Continued from page 1

There’s a class divide here. Many children of working-class parents crave the time and attention that middle-class children get from overprotective parents.

Even when both parents work, they add supervisory hours on weekends, overscheduling their children with “play dates” they can supervise. Children of less-prosperous parents are less aggressive and engage in more spontaneous play. No play dates for them.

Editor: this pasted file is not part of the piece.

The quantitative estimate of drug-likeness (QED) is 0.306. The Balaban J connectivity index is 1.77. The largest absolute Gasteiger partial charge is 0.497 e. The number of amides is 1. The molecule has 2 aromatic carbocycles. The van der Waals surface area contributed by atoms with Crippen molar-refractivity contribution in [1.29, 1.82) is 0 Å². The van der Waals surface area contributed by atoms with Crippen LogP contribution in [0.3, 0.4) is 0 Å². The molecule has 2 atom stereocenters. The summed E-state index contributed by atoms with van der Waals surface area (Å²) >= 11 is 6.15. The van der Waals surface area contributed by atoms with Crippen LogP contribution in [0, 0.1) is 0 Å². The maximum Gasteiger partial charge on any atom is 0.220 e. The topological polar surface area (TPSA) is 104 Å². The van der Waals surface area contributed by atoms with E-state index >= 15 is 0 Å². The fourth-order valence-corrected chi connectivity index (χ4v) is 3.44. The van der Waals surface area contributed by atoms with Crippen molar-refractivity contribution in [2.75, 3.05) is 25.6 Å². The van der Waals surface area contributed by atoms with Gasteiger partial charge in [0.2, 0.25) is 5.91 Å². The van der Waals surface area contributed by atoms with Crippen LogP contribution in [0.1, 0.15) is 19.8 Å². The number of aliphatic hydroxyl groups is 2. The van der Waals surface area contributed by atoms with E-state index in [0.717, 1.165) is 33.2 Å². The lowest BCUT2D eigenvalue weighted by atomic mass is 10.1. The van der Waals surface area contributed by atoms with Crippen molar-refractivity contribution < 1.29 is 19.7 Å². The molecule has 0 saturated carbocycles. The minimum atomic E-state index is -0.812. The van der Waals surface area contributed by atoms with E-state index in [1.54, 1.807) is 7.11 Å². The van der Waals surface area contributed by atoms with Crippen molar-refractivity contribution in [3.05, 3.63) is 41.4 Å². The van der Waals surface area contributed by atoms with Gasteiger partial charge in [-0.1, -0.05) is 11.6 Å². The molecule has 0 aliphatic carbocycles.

There are learned studies to support both approaches, but maybe it’s the right time to summon Aristotle and discover that middle way. We could build better playgrounds where children — and the parents who watch them — can enjoy a few thrills of risk and reasonable hazard. It should be fun.

Suzanne Fields is a columnist for The Washington Times and is nationally syndicated.